Tokyo and Hakone

First thing on Wednesday morning I headed to Ginza as I needed to buy some socks; the mission to do this was successful and after that I headed to Tokyo station to get the rest of my train tickets reservations. After this I headed to Ryogoku and the Sumo (really pronounced with a very short u rather than a long one that I’ve always used.) area, which wasn’t particularly exciting though after a Chinese lunch I headed to the Edo Tokyo museum which described the history of Japan from the Shogun era which was very interesting and I spent 4 hours there. The only issue was that there was clearly more information only in Japanese that wasn’t in English. Spanish would have been OK too but they didn’t have any information in that either :p. After that I did some important stuff on the Internet before coming back home.

The next day I got up at 6am and after showing and breakfast I got the 7am train headed towards the mountains. It was a steam train too; though unfortunately the steam was on the inside of the carriages rather than coming out of the engine. After arriving in Odawara I got my “Hakone Freepass” (which of course wasn’t free but cost ¥3900 (£28)) and I then got the train up slowly into the mountains before changing again onto a narrow gauge railway heading up to the Fujiya hotel where I had some tea and cake. After that I went to the Hakano open air museum. As the name hints they had a lot of outdoor displays but also some indoor displays though theses weren’t partcularly great. The outdoor displays included a massive Pegasus and rider, several moderately erotic nudes and a massive climbing frame made out of segments you could climb inside. All in all I spent two and a half hours there so afterwards I had to get a move on. So I got the train further up the mountain and grabbed a sandwich before jumping on the funicular (though in Wellington New Zealand it would also be a cable car) and then getting on the cable car to the top of the mountain. At the top of the mountain you emerge over a volcanic valley which had lots of steam coming out of vents in the mountain and was very impressive. I did go on a walk to get closer but I didn’t get too close as I’ve seen them before in New Zealand and Chile. I also got to see a great view of mount Fiji though there was a little cloud low down on one side of the mountain.

After that I got the cable car down the mountain the other side to the side of a volcanic lake – like Rotaruha lake but smaller. At the bottom I got the boat across to the other side. The views were good but the boat was very cheesy and even had a Lord Nelson cartoony statue. Then at the Mokihakone I got off the boat and went for a walk to the second stop. On the way I walked along an avenue of tall Cryptomeria trees before reaching a viewpoint which let me see Mount Fuji again – this time without any cloud at all which was great. As the sun set I saw the Hakone barrier built on the road to Kyoto by the second Shogun before catching the bus back to Odwara.

At Odwara my journey got more exciting as I decided to take the Shinkansen (bullet train) back to Tokyo as it’s free on my railpass (otherwise it’d be about ¥3500 or £25) I didn’t think it’d be much slower. However in 24 minutes I had covered the approximately 75km from Odwara to Tokyo. In the UK this is approximately the distance between Oxford and London which takes 55 minutes on the fastest train. The train even stopped on the way at Yokohoma and even so it managed an average speed of 180km/h! After that I took a trip on the Tokyo loop “Yamato” line to Shibuya. When I arrived on the platform to find it almost completely full. This train was the busiest train I’ve ever been on and I nearly lost my backpack on two occassions due to people pushing onto the train. Imagine the final top banana of the year (or if you aren’t a Warwick student a very, very, busy club) and then add some more and you get how busy the train was. It even got difficult to breathe as I got slammed against the people around me completely. And they didn’t even have to get the White gloved platform attendents involved to push people on (though they did get involved later on the journey on the train from Shibuya.). Then from Shibuya station I took two further trains to get back to where I’m staying in Tokyo. Due to the speed of the Shinkansen I got back in 75 minutes rather than 95 on the way out; even though I also got lost at Shibuya station for a bit. Overall though I’m getting used to the Tokyo public transport system. Maybe I should list the ability to use public transport on my CV as a skill :p.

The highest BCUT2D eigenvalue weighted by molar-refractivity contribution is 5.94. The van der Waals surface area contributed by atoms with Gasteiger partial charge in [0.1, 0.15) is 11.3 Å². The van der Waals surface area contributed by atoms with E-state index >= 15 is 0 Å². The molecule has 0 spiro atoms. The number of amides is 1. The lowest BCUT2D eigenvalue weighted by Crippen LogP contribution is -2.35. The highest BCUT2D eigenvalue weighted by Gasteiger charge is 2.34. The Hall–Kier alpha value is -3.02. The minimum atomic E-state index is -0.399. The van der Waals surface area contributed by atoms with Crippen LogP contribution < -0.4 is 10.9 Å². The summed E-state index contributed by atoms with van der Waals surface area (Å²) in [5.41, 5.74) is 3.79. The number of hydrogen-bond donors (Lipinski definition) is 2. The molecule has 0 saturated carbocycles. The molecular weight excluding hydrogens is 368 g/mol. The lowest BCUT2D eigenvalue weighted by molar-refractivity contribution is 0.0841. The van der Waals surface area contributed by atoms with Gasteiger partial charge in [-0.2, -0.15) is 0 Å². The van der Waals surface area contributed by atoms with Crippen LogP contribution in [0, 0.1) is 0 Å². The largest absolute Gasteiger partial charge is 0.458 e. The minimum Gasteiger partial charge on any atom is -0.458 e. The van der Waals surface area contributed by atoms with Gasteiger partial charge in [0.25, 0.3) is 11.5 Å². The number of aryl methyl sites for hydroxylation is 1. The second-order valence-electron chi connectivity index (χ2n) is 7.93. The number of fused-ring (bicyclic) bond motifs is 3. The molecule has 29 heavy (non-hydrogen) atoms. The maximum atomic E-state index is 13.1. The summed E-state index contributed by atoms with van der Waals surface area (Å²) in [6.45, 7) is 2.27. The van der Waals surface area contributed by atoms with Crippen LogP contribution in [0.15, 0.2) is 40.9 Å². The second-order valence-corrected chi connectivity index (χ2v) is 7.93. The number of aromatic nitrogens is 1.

The next day I headed north towards Sendai first catching a couple of pretty busy local trains to catch my Shinkhansen north out of Tokyo which I just managed to catch. As my seat was by the window in a row of three and the seats next to it were already occupied I tried to sit elsewhere but it’s clear the Japanese catch trains they have reserved seats on unlike the British who often don’t. I decided to get off the train early to see the Japanese railway museum as after travelling on all these trains I was curious about how they worked. There was some information in English but that was using a mobile phone barcode reader which didn’t work particularly well. Though the information I did learn was very interesting and mostly was interesting even if like me you ride on trains mainly to get from A to B (though I admit I went on the Shinkansen yesterday purely to travel really fast.) I’m sure it would have been much better if you understood Japanese. Numbering the exhibits and providing printed information in different languages would have worked far better in my view.

Posted in Travelling and tagged , , , , .

One Comment

Leave a Reply

Your email address will not be published. Required fields are marked *